January 31, 2008
It had been going on for several weeks before I finally mustered up the courage to tell my husband about it. We were sitting on our front porch eating breakfast, enjoying the tranquility of a beautiful spring morning.
“Honey, I think I’m being stalked,” I said, breaking the serenity.
He looked at me, not certain if he should be concerned or amused.
“Are you kidding me or what?”
My answer came about 30 seconds later when the predator came into sight.
A tiny hummingbird flitted over my head, darting back and forth near my shoulders.
“I’m totally serious,” I said, tilting my head toward the hummer to emphasize the gravity of the situation.
“Maybe we should call 911, or better yet, you could dress up as a hawk and give it a real scare,” he said, clearly not taking my plight seriously.
I am not an alarmist but I knew something significant was going on. I couldn’t be on my porch for more than a minute without the hummer hovering overhead. I began to wonder: Is this a visitor from the “other side”— perhaps my grandmother or aunt wanting to tell me something? Should I do anything about it?
I became obsessed, consulting friends and reading books about the meaning of the hummingbird. I learned that it is the tiniest of all birds and is the only creature that can stop dead while traveling at full speed. It can hover or fly forward, backward, up, or down, its wings moving in the configuration of an eight, the sign for infinity.
In many traditional cultures of the Western world, the hummingbird has powerful religious and spiritual significance. In the high Andes of South America, it is a symbol of resurrection. Hopi and Zuni legends tell of hummingbirds’ intervening on behalf of humans, convincing the gods to bring rain. Other mystical traditions hold that it represents the past and the future and opens up the heart’s center, bringing joy, happiness, and love into the world. One thing was certain: Any way I looked at it, having a hummer on my front porch was a good thing.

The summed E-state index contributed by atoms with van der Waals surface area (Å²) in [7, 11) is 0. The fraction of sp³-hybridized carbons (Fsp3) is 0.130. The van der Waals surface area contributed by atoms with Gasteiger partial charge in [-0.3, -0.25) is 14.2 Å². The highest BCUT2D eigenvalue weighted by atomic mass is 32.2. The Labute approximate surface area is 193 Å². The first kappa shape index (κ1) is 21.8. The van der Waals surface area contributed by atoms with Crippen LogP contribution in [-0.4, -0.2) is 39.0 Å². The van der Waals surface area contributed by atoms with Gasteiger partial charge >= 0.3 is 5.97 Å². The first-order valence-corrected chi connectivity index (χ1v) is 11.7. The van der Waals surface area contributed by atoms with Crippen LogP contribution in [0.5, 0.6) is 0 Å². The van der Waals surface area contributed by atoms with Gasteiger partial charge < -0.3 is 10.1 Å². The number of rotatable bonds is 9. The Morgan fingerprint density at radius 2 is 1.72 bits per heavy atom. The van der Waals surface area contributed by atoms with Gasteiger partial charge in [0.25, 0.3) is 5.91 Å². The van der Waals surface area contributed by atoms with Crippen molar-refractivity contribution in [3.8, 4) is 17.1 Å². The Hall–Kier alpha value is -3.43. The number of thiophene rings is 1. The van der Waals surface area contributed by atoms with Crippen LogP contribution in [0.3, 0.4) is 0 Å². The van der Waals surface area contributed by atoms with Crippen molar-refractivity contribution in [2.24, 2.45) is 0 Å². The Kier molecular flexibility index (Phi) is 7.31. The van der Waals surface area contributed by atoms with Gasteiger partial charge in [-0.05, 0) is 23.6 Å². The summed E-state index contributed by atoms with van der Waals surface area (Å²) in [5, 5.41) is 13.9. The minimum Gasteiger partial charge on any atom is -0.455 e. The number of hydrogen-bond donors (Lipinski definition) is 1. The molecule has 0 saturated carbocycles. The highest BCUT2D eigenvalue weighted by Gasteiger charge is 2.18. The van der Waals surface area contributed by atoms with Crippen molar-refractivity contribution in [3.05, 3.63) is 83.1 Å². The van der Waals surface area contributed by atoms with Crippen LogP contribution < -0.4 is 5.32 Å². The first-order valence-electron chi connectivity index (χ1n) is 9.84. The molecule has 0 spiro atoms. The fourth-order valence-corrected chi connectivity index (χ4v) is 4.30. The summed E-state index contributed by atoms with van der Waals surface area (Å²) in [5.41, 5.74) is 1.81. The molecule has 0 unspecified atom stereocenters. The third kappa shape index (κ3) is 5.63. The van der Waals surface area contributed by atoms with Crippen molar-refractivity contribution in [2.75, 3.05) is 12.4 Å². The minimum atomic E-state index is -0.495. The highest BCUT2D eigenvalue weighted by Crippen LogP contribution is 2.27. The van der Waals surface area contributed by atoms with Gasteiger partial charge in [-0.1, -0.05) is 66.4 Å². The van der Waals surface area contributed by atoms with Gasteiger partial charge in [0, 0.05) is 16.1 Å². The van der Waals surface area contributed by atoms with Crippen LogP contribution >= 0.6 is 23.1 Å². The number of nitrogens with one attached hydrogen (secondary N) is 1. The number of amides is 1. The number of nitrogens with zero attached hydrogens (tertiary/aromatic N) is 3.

But one morning everything changed. As I was drinking my coffee, I noticed something that resembled half of a walnut shell on a branch of the potted fichus tree next to our front door. There, camouflaged amidst the leaves, was the tiniest, most compact nest I have ever seen. Suddenly I understood. My hummer was not a stalker; she was a lovely little mother protecting her eggs. I was the predator!
The magic and the miracle of having a hummingbird nest on my porch overwhelmed me. I stopped several times each day to watch her — a bird whose wings normally flap 50 times per second — sit perfectly still atop her nest. I marveled at the complexity of the nest, made of moss, fiber, and plant down, and how smart she was to choose a shaded place on my porch. I witnessed her commitment to her eggs and honored her maternal instincts.
One evening I went out on the porch and turned on the front light. My hummer became frantic, flying around in circles, bumping into the ceiling, and hitting up against the window. I raced to turn off the light and realized that not only had I nearly scared her to death but had disturbed the night-time cycle of her nesting. I felt terrible and apologized profusely to her as my husband shook his head and began paging through the yellow pages, searching for mental health care providers.
I have always loved animals and have been accused of favoring my dog over my teenage children at times. But not until the hummer made her nest on my porch, have I experienced such compassion for them.
The Jewish commandment to treat animals with compassion is articulated on numerous occasions throughout the Torah and the Talmud. In Deuteronomy, we are commanded not to work on the Sabbath and we must not require our animals to do so. We are told how to avoid causing suffering (Tza’ar ba’alei haim) by not muzzling an animal when it is working so that it can eat when it needs to, or plowing with an ox and mule together because their unequal size and strength will cause them both to suffer. My personal favorite is the prohibition of taking baby birds from the nest while the mother is present because of the pain that she would experience. How amazing to think that more than 2,500 years ago, our Jewish ancestors were concerned with protecting the feelings of animals.
There is an exception to the prohibition of causing pain to animals, however. Jewish tradition permits the use of animals for the purpose of benefiting mankind — in such areas as medical research, for example, where the intention is to use animals in furtherance of finding a life-saving cure or other treatment that would benefit humanity.
I read that hummingbirds do not re-use the same nest, but return to the same location to build a new nest, often on top of the old one. I take this as a sign that my home has been blessed with the joy and wonder of this tiny creature and a reminder that in all of life, we are commanded to act with compassion and tenderness, not only to each other but to the animal kingdom as well.